* Usually no runoff with basin irrigation

  • 0

    5

    10

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    40

    0 2 4 6 8 10 12 14 16 18 20Runoff time (hr)

    Run

    off

    rate

    , %

    0

    50

    100

    150

    200

    250

    300

    350

    Runoff % C (mg/L)

    Field A (Alfalfa, Border, UCDREC)

  • 0

    10

    20

    30

    40

    50

    60

    0 2 4 6 8 10 12 14 16 18 20Runoff time (hr)

    Run

    off r

    ate,

    %

    0

    200

    400

    600

    800

    1000

    1200

    1400

    1600

    1800

    2000

    Runoff % C (mg/L)

    Field B (Alfalfa, Furrow, UCDREC)

  • d

    z

    AE= 3.5/5= 70% ROR=1/5=20% DPR=0.5/5=10% DU=3.5/4= 87.5%

    Surface Irrigation (uniform soil?) Applied water = Root zone storage (A) + runoff (B)+ deep percolation (C)

    A=3.5 B=1

    C=0.5

    4.5 4.25 3.75 3.5

  • Final infiltration profile and irrigation performance measures Application Efficiency (AE) and Distribution Uniformity (DU)

    100(%) =app

    rz

    DDAE

    infDD

    DU lqlq =inf

    minmin D

    DDU =

    Dapp applied depth Dinf infiltrated depth Dreq required depth Dro runoff depth Ddp deep percolation depth Drz infiltrated depth contributing to the required (Dz in WinSRFR manual) Dmin = minimum depth Dlq low-quarter depth

  • Flow rate (cfs) and total applied water

  • Advance and Recession Curves (also other parameters are need for system evaluation, flow rates, slope, n, soil type, etc)

  • Tools to Improve Efficiency

    Increasing check flow rate (to increase advance rate, avoid erosion, time of the year)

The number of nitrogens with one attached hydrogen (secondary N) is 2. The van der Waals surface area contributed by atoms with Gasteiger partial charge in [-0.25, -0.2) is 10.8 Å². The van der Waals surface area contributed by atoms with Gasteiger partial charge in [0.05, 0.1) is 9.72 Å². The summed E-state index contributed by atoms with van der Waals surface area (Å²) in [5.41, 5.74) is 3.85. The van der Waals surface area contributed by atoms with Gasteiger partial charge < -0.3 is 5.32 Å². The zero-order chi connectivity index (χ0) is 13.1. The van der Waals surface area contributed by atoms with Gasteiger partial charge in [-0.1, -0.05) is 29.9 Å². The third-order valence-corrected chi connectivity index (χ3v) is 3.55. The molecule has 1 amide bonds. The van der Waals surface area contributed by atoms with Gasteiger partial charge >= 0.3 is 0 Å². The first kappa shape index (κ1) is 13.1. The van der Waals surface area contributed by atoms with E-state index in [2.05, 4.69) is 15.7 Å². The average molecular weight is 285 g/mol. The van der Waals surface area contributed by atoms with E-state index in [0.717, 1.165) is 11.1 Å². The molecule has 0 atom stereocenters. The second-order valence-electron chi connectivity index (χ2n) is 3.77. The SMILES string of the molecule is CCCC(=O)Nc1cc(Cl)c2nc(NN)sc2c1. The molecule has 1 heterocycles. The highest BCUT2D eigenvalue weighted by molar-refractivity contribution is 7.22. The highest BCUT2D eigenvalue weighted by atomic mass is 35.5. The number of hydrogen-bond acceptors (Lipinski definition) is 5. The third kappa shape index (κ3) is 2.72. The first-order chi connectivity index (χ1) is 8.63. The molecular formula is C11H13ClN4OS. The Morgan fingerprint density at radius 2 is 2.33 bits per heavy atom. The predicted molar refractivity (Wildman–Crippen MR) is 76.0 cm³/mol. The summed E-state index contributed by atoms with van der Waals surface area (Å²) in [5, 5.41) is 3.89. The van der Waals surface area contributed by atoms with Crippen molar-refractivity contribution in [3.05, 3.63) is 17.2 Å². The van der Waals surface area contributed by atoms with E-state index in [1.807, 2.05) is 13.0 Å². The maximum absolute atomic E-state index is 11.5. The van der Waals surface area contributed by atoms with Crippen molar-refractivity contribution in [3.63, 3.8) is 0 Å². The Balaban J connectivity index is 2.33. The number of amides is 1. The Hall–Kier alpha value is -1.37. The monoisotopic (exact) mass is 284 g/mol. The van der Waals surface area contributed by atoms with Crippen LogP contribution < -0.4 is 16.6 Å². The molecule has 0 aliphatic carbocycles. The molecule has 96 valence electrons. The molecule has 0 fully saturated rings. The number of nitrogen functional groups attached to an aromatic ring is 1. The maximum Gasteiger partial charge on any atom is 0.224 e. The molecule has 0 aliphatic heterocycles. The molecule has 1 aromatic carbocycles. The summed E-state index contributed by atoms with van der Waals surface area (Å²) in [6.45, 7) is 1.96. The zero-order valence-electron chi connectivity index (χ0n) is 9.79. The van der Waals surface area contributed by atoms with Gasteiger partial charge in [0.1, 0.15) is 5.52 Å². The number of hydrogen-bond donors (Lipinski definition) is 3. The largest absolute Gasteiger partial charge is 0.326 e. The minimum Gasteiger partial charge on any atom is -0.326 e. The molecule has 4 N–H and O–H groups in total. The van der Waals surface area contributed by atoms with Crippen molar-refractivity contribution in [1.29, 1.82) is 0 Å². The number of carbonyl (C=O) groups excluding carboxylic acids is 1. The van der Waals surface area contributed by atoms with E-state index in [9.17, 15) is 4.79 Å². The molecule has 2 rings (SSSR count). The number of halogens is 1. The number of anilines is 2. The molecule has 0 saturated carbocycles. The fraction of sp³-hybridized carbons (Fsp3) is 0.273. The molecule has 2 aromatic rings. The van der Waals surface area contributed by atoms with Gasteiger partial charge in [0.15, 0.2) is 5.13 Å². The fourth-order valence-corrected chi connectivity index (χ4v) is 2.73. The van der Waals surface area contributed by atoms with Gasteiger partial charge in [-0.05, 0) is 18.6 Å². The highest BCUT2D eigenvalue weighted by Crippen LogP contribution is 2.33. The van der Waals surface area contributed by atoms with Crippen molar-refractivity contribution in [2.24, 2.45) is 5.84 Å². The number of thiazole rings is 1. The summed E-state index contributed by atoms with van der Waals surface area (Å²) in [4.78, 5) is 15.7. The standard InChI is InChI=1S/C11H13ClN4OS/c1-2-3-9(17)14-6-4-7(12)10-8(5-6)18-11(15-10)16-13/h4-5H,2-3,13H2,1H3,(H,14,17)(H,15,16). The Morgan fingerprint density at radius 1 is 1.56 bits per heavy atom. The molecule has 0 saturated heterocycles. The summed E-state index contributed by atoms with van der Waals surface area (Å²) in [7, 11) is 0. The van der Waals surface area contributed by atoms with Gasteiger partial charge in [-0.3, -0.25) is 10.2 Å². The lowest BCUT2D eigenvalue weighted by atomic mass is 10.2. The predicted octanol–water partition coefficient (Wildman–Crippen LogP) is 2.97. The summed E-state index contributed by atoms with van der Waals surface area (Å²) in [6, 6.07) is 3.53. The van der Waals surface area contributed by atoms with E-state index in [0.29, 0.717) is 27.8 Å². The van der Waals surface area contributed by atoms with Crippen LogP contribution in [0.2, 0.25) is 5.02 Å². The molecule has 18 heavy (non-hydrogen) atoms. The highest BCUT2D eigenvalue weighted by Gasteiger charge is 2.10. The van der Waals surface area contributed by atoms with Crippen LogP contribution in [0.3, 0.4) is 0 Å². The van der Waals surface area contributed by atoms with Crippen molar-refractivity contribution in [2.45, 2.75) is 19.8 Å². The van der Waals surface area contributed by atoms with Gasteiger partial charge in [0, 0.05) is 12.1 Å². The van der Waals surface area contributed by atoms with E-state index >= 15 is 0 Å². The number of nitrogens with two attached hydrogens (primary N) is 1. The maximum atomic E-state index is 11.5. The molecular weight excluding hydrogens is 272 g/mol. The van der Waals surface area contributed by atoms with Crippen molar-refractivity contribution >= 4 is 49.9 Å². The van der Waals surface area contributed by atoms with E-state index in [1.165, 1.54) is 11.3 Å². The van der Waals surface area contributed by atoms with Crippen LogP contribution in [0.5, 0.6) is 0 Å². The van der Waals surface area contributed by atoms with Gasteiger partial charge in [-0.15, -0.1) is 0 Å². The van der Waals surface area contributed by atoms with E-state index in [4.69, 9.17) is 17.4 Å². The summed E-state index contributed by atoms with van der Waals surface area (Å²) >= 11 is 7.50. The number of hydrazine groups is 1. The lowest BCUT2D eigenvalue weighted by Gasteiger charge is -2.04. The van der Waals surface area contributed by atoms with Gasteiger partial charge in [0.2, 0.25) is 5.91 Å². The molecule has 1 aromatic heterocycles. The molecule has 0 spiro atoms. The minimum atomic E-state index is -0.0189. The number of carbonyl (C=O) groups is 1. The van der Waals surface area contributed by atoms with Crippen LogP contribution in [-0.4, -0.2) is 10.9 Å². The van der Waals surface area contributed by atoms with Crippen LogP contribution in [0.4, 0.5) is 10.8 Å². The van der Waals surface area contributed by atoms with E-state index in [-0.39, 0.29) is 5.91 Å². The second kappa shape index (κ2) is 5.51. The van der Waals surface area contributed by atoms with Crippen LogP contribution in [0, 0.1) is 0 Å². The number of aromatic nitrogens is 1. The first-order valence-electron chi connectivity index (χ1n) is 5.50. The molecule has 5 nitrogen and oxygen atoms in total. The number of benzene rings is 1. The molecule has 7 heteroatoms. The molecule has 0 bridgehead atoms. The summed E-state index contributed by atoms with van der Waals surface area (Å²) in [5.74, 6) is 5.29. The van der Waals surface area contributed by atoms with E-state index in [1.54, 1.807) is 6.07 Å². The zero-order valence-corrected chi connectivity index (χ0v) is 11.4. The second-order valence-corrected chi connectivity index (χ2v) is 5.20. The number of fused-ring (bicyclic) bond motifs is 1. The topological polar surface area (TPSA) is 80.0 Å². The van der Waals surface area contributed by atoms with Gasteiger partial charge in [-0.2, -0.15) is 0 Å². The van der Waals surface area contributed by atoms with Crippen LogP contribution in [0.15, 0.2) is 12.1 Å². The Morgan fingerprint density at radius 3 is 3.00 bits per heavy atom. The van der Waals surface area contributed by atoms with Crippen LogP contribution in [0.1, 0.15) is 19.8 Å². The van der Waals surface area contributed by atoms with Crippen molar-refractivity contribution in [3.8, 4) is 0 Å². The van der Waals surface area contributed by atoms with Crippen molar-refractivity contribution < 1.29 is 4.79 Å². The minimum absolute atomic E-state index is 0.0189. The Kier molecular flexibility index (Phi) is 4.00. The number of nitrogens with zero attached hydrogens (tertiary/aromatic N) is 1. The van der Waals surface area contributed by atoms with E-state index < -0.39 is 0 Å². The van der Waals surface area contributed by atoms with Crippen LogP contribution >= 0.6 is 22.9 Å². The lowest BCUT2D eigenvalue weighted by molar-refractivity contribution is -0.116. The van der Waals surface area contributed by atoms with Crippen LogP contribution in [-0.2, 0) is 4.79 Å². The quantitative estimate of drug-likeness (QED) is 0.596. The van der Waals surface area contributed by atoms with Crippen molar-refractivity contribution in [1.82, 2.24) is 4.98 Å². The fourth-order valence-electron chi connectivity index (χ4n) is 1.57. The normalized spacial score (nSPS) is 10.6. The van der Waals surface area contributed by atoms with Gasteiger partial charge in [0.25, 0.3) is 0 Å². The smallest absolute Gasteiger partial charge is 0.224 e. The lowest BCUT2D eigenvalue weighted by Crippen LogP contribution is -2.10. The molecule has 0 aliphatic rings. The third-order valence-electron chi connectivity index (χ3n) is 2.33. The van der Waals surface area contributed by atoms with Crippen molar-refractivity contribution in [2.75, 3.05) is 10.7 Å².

Reducing field length: to improve DU and reduce DP (good option for light soils, not effective on heavy ground)

    Tailwater recovery systems: to reduce RO (good option for heavy soils, not effective for light soils)

    Selecting an appropriate irrigation water cutoff time (good option for heavy soils to reduce or eliminate runoff)

    Automation of surface irrigation

  • Tools to Improve Efficiency Evaluation of current irrigation system (AE and DU) Inflow rate, outflow rates (runoff and tile water) Advance rate (and recession rate)

    WinSRFR (surface irrigation design and simulation model)

  • Tools to Improve Efficiency

  • 1275 ft, 2 valves, 21.4 cfs 6.1 inches applied

    600 ft, 1 valve, 21.5 cfs 2.5 inches applied (NO3 in GW)

    Reducing field length: to improve DU and reduce DP (good option for light soils, not effective on heavy ground)

    Source: Marsha Campbell, UCCE

  • d

    z

    Surface Subsurface

    Surface Subsurface

    L

    L

    Irrigation management applying the right amount of water

  • Tailwater Recovery Systems For water conservation Improving the quality of drainage water

    (TMDL)

  • Automation of Surface Irrigation Systems

  • - Need more emphasis on evaluation of surface irrigation systems

    - Room for improvement but you cannot improve what you do not measure - New tools to analyze and improve the design and management of surface irrigation (technology, modeling, automation)

    - Higher efficiency is possible at a reasonable cost

    - Higher labor costs will be a key factor in increasing efficiency

  • Thank You

    Improving the Efficiency of Surface Irrigation Systems in CaliforniaSlide Number 2Slide Number 3Slide Number 4Slide Number 5Slide Number 6On-Farm Water Conservation=Higher Application Efficiency (AE)On-Farm Water Conservation=Higher Application Efficiency (AE)Distribution Uniformity (DU)Slide Number 10Slide Number 11Slide Number 12Slide Number 13Final infiltration profile and irrigation performance measuresApplication Efficiency (AE) and Distribution Uniformity (DU)Slide Number 15Slide Number 16Advance and Recession Curves(also other parameters are need for system evaluation, flow rates, slope, n, soil type, etc) Tools to Improve EfficiencyTools to Improve EfficiencySlide Number 20Slide Number 21Slide Number 22Tailwater Recovery SystemsSlide Number 24Slide Number 25Slide Number 26